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Walker, Cross Creek Charter Academies Tackle Sudan Water Needs, Learn Valuable Lessons

Rebecca Thomas watched closely as her sixth-grade students processed the information: Nearly 30 million Sudanese people don’t have access to clean drinking water. That’s about three times the population of Michigan.
 
The Walker Charter Academy teacher could see their thoughts reflected in their facial expressions.
 
“They went from ‘Why don't they just turn on the faucet?’ to ‘These people are really hurting! What can we do to help? Please Mrs. Thomas, help us raise money for a well!’”
 
The motivation behind the fundraising idea came from studying the book “A Long Walk To Water” by Linda Sue Park.
 
The book is based on a true story about a Sudanese boy named Salva Dut who survived terrifying experiences to lead hundreds of others to safety in Kenya. He eventually returned home to install deep water wells in remote villages.

Students set out to raise money to build a well and have collected in a variety of ways:
  • The Cold-Cash Challenge: An all-school competition where classes compete to bring in the most cash. The class who wins will be given the opportunity to put Mrs. Thomas into a dunk tank in the spring.
  • It’s December, Drink Water: Instead of ordering sodas and lattes during the holiday season, drink water and donate that saved money to help build a well. 
  • Skincare for Sudan: Participate in a skincare clinic via Zoom by a Mary Kay sales director (a friend of Walker instructional paraprofessional Susan Anderson) and part of the sales proceeds will go toward the students’ goal.
 
To get the word out about these events, students tested their leadership and public speaking abilities in front of classrooms throughout the school, while kids at another school were tested in other ways.
 
Getting physical
 
Less than 20 miles south at Cross Creek Charter Academy in Byron Center, students got a real sense of what it is like for Sudanese children to haul all that water.
 
Colleen LaBeau, Lisa Campbell, and Kelly Dearlove’s sixth-grade classes worked in pairs to retrieve water from a local pond. When they returned to the school after their two-mile trip, they filtered the water.
 
“Many were surprised how difficult it was to carry the water (even half full) back to school,” LaBeau said. “They couldn’t even imagine doing this twice a day, every day, to provide water for their families.”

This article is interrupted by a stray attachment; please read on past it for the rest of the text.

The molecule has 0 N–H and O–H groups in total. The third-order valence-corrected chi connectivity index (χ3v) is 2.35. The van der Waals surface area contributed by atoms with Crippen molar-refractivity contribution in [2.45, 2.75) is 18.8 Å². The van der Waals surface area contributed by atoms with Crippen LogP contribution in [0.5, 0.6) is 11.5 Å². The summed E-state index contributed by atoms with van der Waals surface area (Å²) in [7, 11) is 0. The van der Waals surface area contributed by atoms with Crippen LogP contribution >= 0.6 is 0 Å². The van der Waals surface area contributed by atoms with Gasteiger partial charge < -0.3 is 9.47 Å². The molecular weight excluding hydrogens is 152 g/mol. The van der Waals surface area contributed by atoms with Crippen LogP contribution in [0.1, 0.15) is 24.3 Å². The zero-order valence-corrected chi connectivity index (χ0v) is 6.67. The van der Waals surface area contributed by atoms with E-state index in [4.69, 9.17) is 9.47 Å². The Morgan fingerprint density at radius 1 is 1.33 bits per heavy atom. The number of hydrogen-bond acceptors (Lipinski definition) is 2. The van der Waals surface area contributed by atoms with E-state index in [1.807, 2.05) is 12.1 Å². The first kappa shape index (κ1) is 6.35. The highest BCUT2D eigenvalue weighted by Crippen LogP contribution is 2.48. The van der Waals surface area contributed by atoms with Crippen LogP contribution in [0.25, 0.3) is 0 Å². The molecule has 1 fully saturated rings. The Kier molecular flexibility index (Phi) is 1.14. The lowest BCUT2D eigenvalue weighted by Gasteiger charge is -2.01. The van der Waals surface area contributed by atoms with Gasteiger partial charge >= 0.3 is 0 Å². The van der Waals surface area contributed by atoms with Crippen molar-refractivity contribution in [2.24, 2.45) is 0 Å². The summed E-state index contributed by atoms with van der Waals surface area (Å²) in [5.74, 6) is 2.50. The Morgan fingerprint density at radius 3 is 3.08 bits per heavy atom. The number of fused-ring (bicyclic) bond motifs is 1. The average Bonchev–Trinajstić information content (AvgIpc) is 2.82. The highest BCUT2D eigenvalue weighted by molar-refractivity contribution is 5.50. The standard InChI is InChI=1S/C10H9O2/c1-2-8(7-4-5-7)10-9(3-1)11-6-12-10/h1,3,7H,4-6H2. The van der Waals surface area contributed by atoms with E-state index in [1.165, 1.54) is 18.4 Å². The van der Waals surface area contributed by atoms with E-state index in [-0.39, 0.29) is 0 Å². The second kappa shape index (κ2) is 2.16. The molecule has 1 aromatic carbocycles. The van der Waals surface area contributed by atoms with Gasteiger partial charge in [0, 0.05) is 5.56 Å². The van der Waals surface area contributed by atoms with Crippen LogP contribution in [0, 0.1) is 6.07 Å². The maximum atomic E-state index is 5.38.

In all, 85 students plus teachers and parent volunteers made the walk.
 

Chip Kragt, director of programs and operations for an organization called 20 Liters taught the group about the possible toxins, bacteria, and waterborne illnesses that can be found in the water. Kragt’s organization focuses on creating clean water opportunities for the people of Rwanda by providing water purification filters and was the recipient of Cross Creek’s donations.
 
“Many students were shocked to see and learn about these issues, and it was really interesting to learn how the filters can remove most of these bacteria and viruses,” LaBeau said.
 
A moment of emotion
 
Back at Walker, Rebecca Thomas saw a change in her students as they read deeper into the book, and donations started to add up.
 
“When the money started coming in they watched the GoFundMe website like crazy, literally applauding when someone new gave,” Thomas said. “I have always told my students, ‘You don't just live in Walker, you live in the world. What you do in that world matters.’"
 
Near the end of the book, Dut gives a popular TED Talk, explaining the hardships of his life and his need to return to provide clean water for his father’s village and the people of South Sudan. Thomas’s students were drawn in by the power of Dut’s story.
 
“They didn't empathize at first but turned a corner towards the end of the book,” Thomas said. “You could see the light bulb go off in their heads and some of them had tears in their eyes.”
 
Combined, the students at both schools have raised over $4,000 with more coming in throughout January. Although not enough to fund an entire well of $15,000, the effort provided insight into the lives of others.
 
About National Heritage Academies:
Walker Charter Academy and Cross Creek Charter Academy are part of National Heritage Academies (NHA), a charter school management company in Grand Rapids, Mich. with 98 tuition-free, public charter schools across nine states, serving more than 60,000 students in kindergarten through 12th grade. For more information, visit nhaschools.com.